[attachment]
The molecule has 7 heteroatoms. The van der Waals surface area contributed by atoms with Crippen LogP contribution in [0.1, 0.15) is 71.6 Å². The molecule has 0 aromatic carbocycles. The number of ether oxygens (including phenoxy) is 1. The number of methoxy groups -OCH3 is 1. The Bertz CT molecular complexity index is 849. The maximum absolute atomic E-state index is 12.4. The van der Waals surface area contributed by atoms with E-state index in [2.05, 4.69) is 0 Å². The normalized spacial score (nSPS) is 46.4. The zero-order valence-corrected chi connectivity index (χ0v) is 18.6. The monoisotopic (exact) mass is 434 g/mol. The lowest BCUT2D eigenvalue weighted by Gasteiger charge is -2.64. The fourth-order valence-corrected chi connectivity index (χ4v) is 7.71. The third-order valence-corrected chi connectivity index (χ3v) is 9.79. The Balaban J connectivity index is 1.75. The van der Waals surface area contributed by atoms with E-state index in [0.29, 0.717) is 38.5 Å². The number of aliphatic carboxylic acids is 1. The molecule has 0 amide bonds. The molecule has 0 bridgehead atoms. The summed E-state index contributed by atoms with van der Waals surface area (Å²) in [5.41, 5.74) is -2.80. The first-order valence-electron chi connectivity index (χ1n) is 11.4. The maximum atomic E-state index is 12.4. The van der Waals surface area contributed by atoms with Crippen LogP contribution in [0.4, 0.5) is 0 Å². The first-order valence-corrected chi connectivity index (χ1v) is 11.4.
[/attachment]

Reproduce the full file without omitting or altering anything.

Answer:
The molecule has 7 heteroatoms. The van der Waals surface area contributed by atoms with Crippen LogP contribution in [0.1, 0.15) is 71.6 Å². The molecule has 0 aromatic carbocycles. The number of ether oxygens (including phenoxy) is 1. The number of methoxy groups -OCH3 is 1. The Bertz CT molecular complexity index is 849. The maximum absolute atomic E-state index is 12.4. The van der Waals surface area contributed by atoms with E-state index in [2.05, 4.69) is 0 Å². The normalized spacial score (nSPS) is 46.4. The zero-order valence-corrected chi connectivity index (χ0v) is 18.6. The monoisotopic (exact) mass is 434 g/mol. The lowest BCUT2D eigenvalue weighted by Gasteiger charge is -2.64. The fourth-order valence-corrected chi connectivity index (χ4v) is 7.71. The third-order valence-corrected chi connectivity index (χ3v) is 9.79. The Balaban J connectivity index is 1.75. The van der Waals surface area contributed by atoms with E-state index in [0.29, 0.717) is 38.5 Å². The number of aliphatic carboxylic acids is 1. The molecule has 0 amide bonds. The molecule has 0 bridgehead atoms. The summed E-state index contributed by atoms with van der Waals surface area (Å²) in [5.41, 5.74) is -2.80. The first-order valence-electron chi connectivity index (χ1n) is 11.4. The maximum atomic E-state index is 12.4. The van der Waals surface area contributed by atoms with Crippen LogP contribution in [0.4, 0.5) is 0 Å². The first-order valence-corrected chi connectivity index (χ1v) is 11.4.